“The votes are in. They’ve been counted and verified. There’s no ballot stuffing, there’s no fowl play”. In absence of other meaningful news, we open with Monday’s traditional pre-Thanksgiving turkey pardon at the White House where US President Biden spared the lives of “Chocolate” and “Chip”. Other holiday season puns included that the only red wave this season would be the one stemming from his German shepherd (“Commander”) knocking over the cranberry sauce. In any case, the absence of US investors today set the stage for rangebound action in FX (EUR/USD 1.0420) while German/European bonds had some catching up to do with US Treasuries’ gains after the European closing bell yesterday. This results in daily German yield declines between 4.7 bps (2-yr) and 8.2 bps (10-yr). From a technical point of view, the German 10-yr yield lost support at 1.95% with the October low of 1.77% approaching very rapidly. The eco calendar was empty apart from November German Ifo business sentiment which improved more than forecast from 84.5 to 86.3, but remains low from an absolute point of view. Details were more hopeful though as pessimism regarding the coming months reduced somewhat (80 from 75.9), suggesting that the recession could prove less severe than many had expected. Contrary to Belgian consumer confidence on Monday (-22 from -27), business confidence deteriorated in November (-16.6 from -15.5; lowest since June 2020).
Sterling remains better bid with EUR/GBP moving south of 0.86 and ready to test key support at 0.8559/67. BoE Ramsden joined chief economist Pill in backing additional BoE rate hikes. Governor Bailey doubted the need of such moves given updated forecasts at the November policy meeting, but nevertheless suggested that more of them would come, though smaller. Ramsden cites the tight labor market and risk of inflation expectations becoming unanchored. He added that the long term Budget plans of Sunak-Hunt will have little impact on the central bank’s forecasts.
The Turkish central bank (CBRT) as expected lowered policy rates by 150 bps to 9%. With the final rate cut this cycle, the CBRT seeks to sustain growth momentum in industrial production and the positive trend in employment. Inflation hitting more than 85% y/y in October (x17 the 5% target) with more in the pipeline (PPI 151% y/y) is set aside as the result of rising energy costs, not supported by fundamentals and supply shocks. The MPC expect a disinflationary process to start soon and inflation should “cool” to 65% by the end of the year. Since August the CBRT has reduced rates by a cumulative 500 bps under the watchful eye of president Erdogan who called for single digit rates by the end of the year. USD/TRY as usual is an ocean of calm with the lira stabilizing around historic lows of 18.63 despite carrying an ever deeper (and world’s largest) negative real interest rate. It is believed that the central bank is defending the currency by draining its scarce and artificially boosted FX reserves. The FT just yesterday reported that Turkey and Saudi Arabia are discussing a deal to inject $5bn into the CBRT in a move that would shore up reserves.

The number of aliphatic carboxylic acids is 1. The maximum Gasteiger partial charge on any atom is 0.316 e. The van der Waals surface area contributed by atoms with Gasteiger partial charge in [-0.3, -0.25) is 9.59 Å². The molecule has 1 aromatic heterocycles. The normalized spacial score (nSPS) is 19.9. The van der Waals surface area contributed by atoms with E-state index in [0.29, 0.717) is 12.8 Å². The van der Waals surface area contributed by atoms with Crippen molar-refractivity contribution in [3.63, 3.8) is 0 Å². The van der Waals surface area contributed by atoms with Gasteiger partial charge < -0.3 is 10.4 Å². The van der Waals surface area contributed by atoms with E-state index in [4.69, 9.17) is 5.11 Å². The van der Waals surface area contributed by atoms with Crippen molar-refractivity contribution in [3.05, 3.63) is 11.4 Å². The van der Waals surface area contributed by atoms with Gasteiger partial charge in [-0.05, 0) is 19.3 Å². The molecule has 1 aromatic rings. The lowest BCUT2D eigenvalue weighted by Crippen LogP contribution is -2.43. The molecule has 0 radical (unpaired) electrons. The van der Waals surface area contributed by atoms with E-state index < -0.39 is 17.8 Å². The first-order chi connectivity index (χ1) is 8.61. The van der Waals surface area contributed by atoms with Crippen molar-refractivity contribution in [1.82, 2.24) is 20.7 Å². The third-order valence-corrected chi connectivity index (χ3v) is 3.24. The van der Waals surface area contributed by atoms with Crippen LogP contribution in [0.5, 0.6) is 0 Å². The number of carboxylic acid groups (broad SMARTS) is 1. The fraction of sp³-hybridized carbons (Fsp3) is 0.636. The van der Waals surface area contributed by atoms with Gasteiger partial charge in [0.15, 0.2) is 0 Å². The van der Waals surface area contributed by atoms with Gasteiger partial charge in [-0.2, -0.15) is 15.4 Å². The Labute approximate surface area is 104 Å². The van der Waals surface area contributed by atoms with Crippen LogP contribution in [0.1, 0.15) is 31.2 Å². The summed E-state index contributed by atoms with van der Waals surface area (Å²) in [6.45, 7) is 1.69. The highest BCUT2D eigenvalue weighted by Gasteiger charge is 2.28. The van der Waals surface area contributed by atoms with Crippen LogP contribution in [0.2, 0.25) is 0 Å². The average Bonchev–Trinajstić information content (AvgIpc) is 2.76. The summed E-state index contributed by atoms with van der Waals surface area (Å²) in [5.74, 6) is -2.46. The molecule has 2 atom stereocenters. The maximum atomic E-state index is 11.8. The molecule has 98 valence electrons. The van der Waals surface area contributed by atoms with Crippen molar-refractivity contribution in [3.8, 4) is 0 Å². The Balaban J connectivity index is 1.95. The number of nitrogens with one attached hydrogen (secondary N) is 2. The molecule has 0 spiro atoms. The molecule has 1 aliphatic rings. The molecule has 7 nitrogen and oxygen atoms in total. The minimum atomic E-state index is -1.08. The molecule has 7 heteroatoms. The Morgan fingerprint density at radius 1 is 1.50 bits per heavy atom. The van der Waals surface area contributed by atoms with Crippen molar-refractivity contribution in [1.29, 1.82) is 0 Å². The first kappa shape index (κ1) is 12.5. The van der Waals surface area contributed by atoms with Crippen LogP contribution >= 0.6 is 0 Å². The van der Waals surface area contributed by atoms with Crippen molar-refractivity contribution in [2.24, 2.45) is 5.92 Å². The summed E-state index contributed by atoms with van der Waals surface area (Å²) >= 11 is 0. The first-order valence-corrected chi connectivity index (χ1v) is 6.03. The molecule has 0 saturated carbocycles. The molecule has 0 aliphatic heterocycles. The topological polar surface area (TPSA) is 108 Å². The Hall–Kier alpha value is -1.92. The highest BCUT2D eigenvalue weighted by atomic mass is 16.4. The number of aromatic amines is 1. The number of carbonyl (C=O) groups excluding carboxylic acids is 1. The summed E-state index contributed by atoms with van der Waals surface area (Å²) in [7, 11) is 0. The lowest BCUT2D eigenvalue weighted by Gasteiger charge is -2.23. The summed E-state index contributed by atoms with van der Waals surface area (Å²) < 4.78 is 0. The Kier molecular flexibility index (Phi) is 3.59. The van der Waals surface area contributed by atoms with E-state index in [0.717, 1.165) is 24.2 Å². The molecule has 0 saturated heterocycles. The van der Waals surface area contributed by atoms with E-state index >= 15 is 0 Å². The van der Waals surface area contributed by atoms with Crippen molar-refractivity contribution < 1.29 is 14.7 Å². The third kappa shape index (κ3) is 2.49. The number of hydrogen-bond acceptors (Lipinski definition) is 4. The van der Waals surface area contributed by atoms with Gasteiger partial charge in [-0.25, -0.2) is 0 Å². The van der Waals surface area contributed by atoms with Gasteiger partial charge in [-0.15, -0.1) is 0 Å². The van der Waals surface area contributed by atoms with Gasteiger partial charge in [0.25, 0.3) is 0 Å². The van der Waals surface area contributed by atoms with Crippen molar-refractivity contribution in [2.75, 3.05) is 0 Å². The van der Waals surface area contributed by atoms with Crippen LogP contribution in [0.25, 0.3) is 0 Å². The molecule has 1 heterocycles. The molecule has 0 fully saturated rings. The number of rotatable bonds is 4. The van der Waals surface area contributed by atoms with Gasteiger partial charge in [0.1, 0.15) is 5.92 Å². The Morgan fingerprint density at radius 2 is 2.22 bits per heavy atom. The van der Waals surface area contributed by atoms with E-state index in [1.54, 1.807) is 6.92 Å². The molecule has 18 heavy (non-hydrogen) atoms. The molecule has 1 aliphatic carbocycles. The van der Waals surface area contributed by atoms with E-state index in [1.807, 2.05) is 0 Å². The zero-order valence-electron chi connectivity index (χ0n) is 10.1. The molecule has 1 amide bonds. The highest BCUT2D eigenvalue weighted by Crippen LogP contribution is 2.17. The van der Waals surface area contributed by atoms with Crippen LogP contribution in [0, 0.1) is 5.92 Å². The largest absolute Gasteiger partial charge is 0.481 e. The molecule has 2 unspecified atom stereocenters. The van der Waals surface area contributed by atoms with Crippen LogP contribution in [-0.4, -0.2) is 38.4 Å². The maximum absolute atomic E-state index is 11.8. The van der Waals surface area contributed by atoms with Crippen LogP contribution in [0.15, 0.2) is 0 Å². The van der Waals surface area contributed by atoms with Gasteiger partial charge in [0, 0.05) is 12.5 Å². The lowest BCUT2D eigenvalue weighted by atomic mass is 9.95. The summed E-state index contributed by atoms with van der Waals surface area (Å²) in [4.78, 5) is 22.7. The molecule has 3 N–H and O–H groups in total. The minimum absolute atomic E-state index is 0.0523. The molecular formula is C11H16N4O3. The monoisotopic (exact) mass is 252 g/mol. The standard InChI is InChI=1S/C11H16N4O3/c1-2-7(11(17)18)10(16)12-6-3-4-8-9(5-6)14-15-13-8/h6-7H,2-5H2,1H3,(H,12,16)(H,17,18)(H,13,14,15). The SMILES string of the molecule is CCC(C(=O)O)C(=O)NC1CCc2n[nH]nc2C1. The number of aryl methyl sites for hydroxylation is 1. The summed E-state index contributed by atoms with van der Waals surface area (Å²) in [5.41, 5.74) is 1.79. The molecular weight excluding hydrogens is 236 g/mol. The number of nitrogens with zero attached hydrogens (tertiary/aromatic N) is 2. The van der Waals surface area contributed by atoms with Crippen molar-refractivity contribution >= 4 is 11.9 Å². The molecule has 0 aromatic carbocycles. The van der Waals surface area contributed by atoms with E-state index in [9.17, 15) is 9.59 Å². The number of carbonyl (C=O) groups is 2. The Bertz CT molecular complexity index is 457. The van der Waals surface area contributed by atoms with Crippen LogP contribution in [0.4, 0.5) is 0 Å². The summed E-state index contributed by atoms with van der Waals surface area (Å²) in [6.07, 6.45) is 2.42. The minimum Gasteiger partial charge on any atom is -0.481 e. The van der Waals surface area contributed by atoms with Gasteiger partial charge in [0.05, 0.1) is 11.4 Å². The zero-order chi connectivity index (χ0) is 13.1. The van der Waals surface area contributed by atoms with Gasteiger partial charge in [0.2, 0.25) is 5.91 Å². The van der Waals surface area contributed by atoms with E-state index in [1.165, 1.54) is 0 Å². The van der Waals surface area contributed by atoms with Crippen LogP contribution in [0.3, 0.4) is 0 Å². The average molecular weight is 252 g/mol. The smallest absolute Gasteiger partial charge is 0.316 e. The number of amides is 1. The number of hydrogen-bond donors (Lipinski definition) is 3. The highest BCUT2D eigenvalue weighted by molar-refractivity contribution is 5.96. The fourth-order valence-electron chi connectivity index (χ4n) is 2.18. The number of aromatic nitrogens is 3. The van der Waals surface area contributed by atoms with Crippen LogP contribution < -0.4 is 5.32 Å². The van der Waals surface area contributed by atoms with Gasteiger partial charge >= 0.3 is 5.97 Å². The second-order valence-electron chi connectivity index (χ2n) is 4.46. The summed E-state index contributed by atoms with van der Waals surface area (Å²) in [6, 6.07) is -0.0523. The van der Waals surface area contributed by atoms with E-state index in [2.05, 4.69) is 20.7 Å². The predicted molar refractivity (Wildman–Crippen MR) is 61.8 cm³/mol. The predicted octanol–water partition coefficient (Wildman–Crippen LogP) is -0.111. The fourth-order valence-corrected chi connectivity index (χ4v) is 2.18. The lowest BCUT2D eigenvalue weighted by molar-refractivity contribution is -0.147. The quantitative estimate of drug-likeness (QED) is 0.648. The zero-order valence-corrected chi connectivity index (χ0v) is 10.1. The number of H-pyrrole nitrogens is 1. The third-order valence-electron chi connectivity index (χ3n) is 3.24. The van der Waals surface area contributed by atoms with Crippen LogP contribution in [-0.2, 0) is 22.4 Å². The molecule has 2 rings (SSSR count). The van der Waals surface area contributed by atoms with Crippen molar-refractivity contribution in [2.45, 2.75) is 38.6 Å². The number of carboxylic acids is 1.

Sweden’s Riksbank jacked up rates by 75 bps to 2.5% at today’s (and governor Ingves’ last) meeting. It also pulled the expected policy rate path higher to 3% in early 2023 vs 2.5% seen in September. It’s expected to stay there at least through 2025. Inflation remains far too high (CPIF 9.3%). Although headline price growth was a tad below the September forecast, inflation ex energy was unexpectedly high. CPI was revised upwards to 9.3% next year and will remain above target until the end of the policy horizon (2.2% in 2025). This poses substantial risks for entrenchment and demands further tightening, the central bank concluded, even as it comes with a cost for growth. The expected contraction for next year is now seen at 1.2% instead of 0.7% earlier. The Swedish krone lost ground following the decision as the expected terminal rate fell short of market expectations (3.25%) but recovered soon thereafter. Ingves said that the interest rate shouldn’t be lower than elsewhere in the world as this may lead to a weaker currency and a more difficult inflation battle. EUR/SEK is currently down for the day, trading around 10.83.